• Duodoma is a Covenant of two Tytallus which I have added to my game purely as a nuisance for the party.

  • Trevorum is a chapter house of Triamore in my game.

  • The Character of Gunther von Rothbart is an invention for my game, he is a skinchanger lordling of a minor line of the lords of Broemserberg, using the party to advance his cause.

  • Robert of Oberwesel is not in fact a vassal of the count von Sayn, however should he live long enough in game, his plotline is easily entwine with that of Henry von Sayn.

  • Henry Raspe's poor relations with Mainz and Nassau deteriorate starting in the late 1220s as he consolidates his power and leads to over three decades of chaos in central Germany.


Once again you provide another highly useful resource with a high degree of detail that makes it easy to apply to any saga set in the same area and time.

The annotations really take it to the next level as they make it extremely obvious what each thing is, what it does and thus how they can be safely changed or removed.



So as part of typing up my game notes for public release, I have made these two diagrams to illustrate in broad strokes the relationships between the major Families and archbishoprics with infleunce in the Rhine Gorge area.
These relationships are summarised in the following figures, with Green double arrows mean an alliance, Black single arrow shows suzerainty and a red line indicates enmity and rivalry.
I used the historic heraldic shields from Wikipedia, except for Drachenfels which I just redrew in Armoria. The von Schoneburg and von Broemserburg are too minor to have been recorded in the period, however I attributed them the arms of later descendants who did manage to get their arms recorded. (both of there I made using armoria).


The Lords of Hagen-Munzberg

The family line traces itself back to the first Bailiff of the Wildbahn of Dreieich (see below), Eberhard von Hagen (a confident and friend of Henry IV) who received the title around the 1075 and who had the Bergfried build immediately, with the support of the Emperor. Within a century, the castle had been expanded to an Imperial castle, with many duties and obligations to the visiting Monarch (including two week's supply and a number of heads of cattle after each visit).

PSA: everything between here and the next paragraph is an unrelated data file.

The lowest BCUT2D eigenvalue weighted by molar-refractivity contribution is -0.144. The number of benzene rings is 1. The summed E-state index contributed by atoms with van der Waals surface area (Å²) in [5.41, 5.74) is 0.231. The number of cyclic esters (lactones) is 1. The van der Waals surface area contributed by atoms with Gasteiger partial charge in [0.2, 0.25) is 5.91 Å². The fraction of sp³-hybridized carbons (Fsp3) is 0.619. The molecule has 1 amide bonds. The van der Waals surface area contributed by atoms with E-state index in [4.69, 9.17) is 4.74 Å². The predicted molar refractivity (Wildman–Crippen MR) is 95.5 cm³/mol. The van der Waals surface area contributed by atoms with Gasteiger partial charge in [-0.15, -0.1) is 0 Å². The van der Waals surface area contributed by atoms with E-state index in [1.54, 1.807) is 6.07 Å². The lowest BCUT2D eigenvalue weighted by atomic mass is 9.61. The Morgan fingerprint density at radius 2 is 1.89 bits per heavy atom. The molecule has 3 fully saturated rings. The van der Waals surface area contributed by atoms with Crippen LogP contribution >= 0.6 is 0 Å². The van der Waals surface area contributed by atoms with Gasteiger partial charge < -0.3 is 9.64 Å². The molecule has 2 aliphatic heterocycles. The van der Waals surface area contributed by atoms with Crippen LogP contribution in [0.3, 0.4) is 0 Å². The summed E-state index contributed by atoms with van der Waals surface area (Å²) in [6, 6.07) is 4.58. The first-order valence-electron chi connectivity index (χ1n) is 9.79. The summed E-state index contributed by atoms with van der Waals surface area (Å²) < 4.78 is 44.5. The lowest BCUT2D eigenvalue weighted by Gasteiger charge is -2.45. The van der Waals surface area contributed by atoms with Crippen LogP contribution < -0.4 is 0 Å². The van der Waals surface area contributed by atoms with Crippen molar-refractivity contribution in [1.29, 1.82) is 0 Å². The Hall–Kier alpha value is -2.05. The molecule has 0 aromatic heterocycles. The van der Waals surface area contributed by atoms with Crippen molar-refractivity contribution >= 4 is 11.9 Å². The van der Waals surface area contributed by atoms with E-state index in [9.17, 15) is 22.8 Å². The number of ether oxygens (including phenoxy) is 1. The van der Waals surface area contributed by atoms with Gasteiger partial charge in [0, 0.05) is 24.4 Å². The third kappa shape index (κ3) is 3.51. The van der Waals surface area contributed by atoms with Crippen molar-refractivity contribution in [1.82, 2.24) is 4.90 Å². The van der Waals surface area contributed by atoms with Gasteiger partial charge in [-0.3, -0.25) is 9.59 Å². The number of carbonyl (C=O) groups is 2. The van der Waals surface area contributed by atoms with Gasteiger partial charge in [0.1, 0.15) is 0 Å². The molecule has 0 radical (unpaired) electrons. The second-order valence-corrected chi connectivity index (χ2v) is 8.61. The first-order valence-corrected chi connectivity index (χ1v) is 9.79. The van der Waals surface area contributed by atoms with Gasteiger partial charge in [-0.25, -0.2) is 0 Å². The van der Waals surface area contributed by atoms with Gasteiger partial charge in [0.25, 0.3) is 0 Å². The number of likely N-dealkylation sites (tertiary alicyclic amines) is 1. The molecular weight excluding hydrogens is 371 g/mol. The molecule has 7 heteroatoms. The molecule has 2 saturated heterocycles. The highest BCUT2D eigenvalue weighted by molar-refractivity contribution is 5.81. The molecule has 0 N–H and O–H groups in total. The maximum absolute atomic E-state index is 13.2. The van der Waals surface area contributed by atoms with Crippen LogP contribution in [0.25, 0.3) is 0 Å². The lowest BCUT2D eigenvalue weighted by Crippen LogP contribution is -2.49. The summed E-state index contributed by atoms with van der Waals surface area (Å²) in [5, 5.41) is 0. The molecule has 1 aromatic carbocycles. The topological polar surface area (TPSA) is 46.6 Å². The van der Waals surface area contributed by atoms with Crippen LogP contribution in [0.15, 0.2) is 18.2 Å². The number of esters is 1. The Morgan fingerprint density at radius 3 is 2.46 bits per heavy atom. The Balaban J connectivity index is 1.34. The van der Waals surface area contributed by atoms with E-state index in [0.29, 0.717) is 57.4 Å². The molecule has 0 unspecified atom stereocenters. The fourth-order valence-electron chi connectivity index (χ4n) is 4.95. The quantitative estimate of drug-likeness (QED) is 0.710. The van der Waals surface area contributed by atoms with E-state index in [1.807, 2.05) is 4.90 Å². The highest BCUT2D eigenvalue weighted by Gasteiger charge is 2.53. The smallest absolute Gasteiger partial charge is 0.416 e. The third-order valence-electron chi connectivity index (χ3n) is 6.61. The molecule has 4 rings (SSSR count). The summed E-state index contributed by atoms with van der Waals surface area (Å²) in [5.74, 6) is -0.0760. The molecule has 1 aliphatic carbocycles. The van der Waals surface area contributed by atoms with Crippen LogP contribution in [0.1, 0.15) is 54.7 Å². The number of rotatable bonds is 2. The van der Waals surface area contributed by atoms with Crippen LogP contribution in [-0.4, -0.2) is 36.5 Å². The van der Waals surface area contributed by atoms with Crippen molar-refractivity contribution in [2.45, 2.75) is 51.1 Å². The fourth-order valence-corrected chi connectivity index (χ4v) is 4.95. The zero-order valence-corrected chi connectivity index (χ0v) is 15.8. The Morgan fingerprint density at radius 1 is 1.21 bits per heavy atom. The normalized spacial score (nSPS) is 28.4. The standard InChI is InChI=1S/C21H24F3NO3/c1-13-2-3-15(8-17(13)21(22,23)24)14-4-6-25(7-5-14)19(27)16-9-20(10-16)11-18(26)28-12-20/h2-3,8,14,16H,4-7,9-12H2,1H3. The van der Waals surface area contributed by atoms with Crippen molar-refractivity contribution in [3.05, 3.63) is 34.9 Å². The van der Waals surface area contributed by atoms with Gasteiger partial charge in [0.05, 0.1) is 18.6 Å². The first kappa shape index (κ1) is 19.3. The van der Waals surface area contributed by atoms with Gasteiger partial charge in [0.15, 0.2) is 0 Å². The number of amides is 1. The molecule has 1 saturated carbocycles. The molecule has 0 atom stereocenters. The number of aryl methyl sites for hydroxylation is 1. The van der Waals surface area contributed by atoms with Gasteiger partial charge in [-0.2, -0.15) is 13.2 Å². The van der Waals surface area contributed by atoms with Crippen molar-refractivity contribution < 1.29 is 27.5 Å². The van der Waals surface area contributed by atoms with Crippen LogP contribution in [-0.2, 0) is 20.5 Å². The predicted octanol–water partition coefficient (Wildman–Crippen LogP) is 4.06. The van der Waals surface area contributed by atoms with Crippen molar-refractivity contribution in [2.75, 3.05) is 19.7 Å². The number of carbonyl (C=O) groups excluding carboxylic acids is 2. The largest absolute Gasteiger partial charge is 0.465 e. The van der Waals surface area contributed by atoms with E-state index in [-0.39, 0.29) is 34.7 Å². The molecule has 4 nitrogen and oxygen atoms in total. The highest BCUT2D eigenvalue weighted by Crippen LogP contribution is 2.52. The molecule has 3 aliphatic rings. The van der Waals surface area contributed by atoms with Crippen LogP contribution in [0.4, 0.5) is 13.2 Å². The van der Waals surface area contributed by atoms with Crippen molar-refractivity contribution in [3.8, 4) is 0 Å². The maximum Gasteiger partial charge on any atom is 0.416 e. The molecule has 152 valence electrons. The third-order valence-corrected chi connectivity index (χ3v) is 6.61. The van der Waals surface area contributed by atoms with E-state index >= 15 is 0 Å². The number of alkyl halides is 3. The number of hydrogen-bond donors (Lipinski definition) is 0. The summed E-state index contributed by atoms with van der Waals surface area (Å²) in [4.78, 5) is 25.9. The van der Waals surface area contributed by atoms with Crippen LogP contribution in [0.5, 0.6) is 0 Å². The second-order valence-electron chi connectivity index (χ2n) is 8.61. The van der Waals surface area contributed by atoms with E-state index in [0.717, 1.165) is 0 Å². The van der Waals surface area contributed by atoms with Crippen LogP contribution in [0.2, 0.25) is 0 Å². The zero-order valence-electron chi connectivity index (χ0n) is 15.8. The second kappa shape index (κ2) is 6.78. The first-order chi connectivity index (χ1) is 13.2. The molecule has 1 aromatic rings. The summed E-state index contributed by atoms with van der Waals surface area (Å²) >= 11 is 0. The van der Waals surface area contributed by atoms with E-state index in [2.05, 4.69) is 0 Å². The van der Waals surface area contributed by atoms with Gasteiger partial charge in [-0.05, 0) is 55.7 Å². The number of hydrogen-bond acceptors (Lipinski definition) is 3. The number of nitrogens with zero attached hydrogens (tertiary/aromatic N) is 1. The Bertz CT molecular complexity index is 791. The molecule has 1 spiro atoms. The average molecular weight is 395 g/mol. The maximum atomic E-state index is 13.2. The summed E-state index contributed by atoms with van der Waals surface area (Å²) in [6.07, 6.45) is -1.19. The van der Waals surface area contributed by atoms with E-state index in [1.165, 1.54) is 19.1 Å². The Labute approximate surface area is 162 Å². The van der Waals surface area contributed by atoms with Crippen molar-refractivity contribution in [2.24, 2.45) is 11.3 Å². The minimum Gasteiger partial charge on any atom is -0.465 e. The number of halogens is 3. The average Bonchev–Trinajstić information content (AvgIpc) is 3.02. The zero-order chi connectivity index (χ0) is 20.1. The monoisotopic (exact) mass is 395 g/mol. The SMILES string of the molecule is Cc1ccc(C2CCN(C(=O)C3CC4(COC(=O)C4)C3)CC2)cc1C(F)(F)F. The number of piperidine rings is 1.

The family fortunes have been high for generations, even despite the loss of the Vogtship of the all important abbey of Fulda, which Konrad II traded away for the hill of M├╝nzberg around 1150, and began fortifying it. He never saw this construction finished but his young son, the long lived Kuno I (father of the current Lord) grew up there.

Kuno I was a devout man, donating the ancestral castle of Arnsberg to the Cistercian order in 1174, further weakening the family's grip on the region. He erected a hospital in Sassenhausen (a village south of Frankfurt) which he donated to the Teutonic Order. He held the position of Imperial Chancellor to the Emperor Henry VI, through which he obtained minting rights for his castle of Munzburg. He spent the latter part of his life feuding with the Welfs opponents of Philip of Swabia, which he saw as the legitimate heir to the Imperial throne.

The current Lord Kuno II grew up at the imperial court but is not the equal of his father, his grip on the spread out lands of his father is weak, he named a knight by the name of Arnold (a loyal servant of the emperor) to rule the K├Ânigstein as Burggraf in his place (and along with it the responsibility of the safety of the Imperial road leading to Cologne) and tragically lost the castle of M├╝nzberg (along with its minting rights) when it was stormed by the rival Thuringian forces. His wife, Elisabeth von Hohenheim, was married to the recently deceased Welf-leaning mayor of Frankfurt, but unable to conceive in either marriages, rumours spread of her being barren.

His sister Isengard is engaged to the lord Philip of Falkenstein, an alliance with the county of Bolanden through which Kuno the young seeks to maintain his position, but he lacks his (fore)father's acumen. His brother Ulrich is no more talented.

The Wildbahn

The Royal Preserve of Dreieich extends from the castle of Vilbel on the Nidda, cities of Frankfurt, Hanau and Aschaffenburg to the north down to the Odenwald to the south, even past the village of Darmstadt and is curtailed by the Main (to the east) and Rhine (to the west) rivers, extended all the way to the Odenwald hills and the territories of Lorsh and Bernsheim to the south.

This forest is an Imperial hunting ground since centuries, with the Lord of Hagen-Munzberg as its royal administrator. It is densely forested with only occasional small villages such as the nearby Dreieichenhain near the castle, as well as individual villages or large individual farms spread in the clearings.

Immediate neighbours

  • The hamlet of Mersenvelt (and it's small moated castle) under the leadership of the knight Walter (a vassal of his) has been petitioning the Bishop of W├╝rzburg for the right to build a chapel there.

  • The village of Nauheim belongs to the Abbey of Eberbach, who have some brothers there working in the forest at the clearing known as M├Ânchbruch.

  • The road themselves are well cared for and patrolled as they are a major overland route known as the Bergstrasse (mountain road) leading from the Alps to the large market towns such as Frankfurt and Mainz.

  • One of the moated castles at the southern end of the forest is Bessingen, which is held in the name of the Bishop of W├╝rzburg. It acts as a gateway to the forest road, and is kept well garrisoned.

  • The region is dangerous, as the western end is the marshy overflow of the Rhine river, and known to be the haunt of bandits living off the forest and hiding in its depths.